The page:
Companies making industrial robots fielded orders for about 29,000 machines worth $1.48 billion this year through September, besting 2017’s record of $1.47 billion set over the same period and speeding past the $1.09 billion worth of robots sold in the first nine months of last year, according to the Association for Advancing Automation (A3).
“With labor shortages throughout manufacturing, logistics, and virtually every industry, companies of all sizes are increasingly turning to robotics and automation to stay productive and competitive,” A3 President Jeff Burnstein said in a statement announcing the sales record.
Growth in orders outside the vehicle industry outpaced that within the car business, A3 noted.
Companies ordered 9,928 robots in the third quarter, of which 6,302 were for non-automotive industries, A3 said. Most were for the metals industry, which ordered almost three times as many robots as in the same period the year before.
TREND FORECAST: Robots replacing humans is a trend we have long noted. Most recently, see “No Workers? No Problem. We Got ‘Bots” (5 Oct 2021).
The rise of robots further shrinks available jobs for low-skilled workers and sharpens two trends, as we noted in the article cited in the previous paragraph.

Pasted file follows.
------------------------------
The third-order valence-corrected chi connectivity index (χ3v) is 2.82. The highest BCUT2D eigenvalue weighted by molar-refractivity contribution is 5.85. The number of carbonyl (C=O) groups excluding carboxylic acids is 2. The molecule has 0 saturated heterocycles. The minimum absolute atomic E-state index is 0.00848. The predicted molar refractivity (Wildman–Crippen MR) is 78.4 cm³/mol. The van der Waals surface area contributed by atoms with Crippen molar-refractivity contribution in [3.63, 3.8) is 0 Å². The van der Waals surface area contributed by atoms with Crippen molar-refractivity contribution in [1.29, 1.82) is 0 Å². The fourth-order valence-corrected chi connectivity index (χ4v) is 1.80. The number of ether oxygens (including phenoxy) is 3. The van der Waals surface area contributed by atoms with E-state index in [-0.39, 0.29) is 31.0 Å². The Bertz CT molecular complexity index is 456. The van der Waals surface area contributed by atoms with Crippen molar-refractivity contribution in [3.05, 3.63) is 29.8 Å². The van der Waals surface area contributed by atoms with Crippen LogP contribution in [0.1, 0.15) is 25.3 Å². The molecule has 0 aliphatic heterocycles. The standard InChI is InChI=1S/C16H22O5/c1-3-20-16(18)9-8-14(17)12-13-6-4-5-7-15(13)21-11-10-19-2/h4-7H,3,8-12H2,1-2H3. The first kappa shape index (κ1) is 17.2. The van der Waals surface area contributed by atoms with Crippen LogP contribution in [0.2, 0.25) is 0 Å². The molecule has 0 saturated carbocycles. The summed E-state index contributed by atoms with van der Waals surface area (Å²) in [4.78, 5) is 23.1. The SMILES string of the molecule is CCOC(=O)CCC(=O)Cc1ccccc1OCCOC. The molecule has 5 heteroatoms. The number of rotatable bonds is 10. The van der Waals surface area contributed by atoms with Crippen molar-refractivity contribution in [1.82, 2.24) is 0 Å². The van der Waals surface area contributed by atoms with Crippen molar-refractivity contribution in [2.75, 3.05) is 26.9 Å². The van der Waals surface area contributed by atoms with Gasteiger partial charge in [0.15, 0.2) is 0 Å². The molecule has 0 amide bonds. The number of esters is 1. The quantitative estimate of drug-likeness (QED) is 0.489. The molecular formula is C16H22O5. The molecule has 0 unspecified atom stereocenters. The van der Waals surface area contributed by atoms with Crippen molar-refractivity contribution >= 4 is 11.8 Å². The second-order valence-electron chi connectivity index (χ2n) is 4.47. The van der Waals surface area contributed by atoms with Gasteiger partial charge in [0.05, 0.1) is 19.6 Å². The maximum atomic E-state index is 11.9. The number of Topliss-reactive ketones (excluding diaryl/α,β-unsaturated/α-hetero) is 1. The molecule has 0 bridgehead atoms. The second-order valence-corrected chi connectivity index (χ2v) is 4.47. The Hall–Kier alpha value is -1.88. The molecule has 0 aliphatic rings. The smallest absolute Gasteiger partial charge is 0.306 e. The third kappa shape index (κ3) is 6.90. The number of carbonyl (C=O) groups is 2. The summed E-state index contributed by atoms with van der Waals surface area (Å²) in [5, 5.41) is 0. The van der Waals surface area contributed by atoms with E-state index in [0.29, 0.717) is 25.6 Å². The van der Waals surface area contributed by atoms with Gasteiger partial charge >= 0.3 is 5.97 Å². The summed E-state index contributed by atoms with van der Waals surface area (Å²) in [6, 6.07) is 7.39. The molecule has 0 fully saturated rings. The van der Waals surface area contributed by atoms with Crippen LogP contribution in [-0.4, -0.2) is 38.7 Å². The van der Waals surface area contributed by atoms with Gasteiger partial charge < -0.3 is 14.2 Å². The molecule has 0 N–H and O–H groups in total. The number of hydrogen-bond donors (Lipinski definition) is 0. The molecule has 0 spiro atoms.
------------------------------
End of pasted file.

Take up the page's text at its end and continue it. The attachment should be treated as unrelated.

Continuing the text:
One is the embryonic movement to create apprenticeship programs to prep workers with no or outdated skills to qualify for jobs in tech, such as robot repair.
The other is the growing pressure to provide a guaranteed income, especially for people unable to adapt to skilled work. However, this would likely require a massive redistribution of wealth, taking profits from companies making money by replacing workers with bots and giving the money to their displaced ex-employees.
Although growing in popularity, especially among young people, the idea of a guaranteed income still faces years of political opposition.